A chart pattern tracked by technical analysts and other market mavens, a death cross forms when an index's near-term moving average of daily closing prices falls below its long-term moving average as both averages are declining. The 50- and 200-day moving averages are commonly used.
On Friday, the S&P 500 Index, the U.S. benchmark for large stocks, joined the main gauge of small companies' share performance, the Russell 2000, in forming a death cross.
It occurred as the S&P tumbled another 2.3 percent for its third straight daily decline. That pushed its 50-day moving average 3.7 points below its declining 200-day moving average, resulting in the first death cross since January 2016.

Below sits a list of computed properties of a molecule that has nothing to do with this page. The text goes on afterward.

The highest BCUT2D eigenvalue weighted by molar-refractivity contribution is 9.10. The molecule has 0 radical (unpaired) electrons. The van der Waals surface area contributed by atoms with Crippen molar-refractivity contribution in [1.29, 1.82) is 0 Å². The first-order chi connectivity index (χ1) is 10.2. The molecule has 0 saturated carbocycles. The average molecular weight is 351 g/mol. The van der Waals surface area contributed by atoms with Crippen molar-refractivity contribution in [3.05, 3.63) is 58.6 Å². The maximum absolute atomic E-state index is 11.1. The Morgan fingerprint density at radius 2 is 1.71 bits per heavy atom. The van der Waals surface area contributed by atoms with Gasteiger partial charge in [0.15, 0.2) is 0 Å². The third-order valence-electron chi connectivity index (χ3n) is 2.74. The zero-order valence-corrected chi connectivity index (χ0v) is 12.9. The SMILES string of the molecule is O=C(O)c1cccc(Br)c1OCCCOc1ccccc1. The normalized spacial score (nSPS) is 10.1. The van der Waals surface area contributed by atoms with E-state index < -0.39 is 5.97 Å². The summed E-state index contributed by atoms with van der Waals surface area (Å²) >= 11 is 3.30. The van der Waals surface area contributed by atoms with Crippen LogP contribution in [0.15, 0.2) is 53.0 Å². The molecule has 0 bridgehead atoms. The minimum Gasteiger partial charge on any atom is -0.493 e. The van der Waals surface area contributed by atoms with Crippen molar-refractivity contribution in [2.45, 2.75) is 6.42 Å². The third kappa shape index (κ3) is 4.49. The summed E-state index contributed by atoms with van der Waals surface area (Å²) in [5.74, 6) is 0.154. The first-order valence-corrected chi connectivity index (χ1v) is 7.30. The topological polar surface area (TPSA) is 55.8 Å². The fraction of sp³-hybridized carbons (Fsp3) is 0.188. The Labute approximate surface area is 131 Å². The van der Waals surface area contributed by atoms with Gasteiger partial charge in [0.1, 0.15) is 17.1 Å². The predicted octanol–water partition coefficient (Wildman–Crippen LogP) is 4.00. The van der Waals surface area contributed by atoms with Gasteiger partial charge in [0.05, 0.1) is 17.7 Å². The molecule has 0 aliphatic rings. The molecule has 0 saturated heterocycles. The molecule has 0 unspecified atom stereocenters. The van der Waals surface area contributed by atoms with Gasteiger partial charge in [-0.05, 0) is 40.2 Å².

The S&P is now down 10.16 percent from its record close on Sept. 20.
Historically, the death cross has indicated a further fall for the index after the pattern emerges.
For instance, a death cross appeared on the Russell 2000 chart on Nov. 14 after it had fallen 13.7 percent from its all-time high closing level reached on Aug. 31. It has dropped another 3.6 percent in the three weeks since. - Reuters
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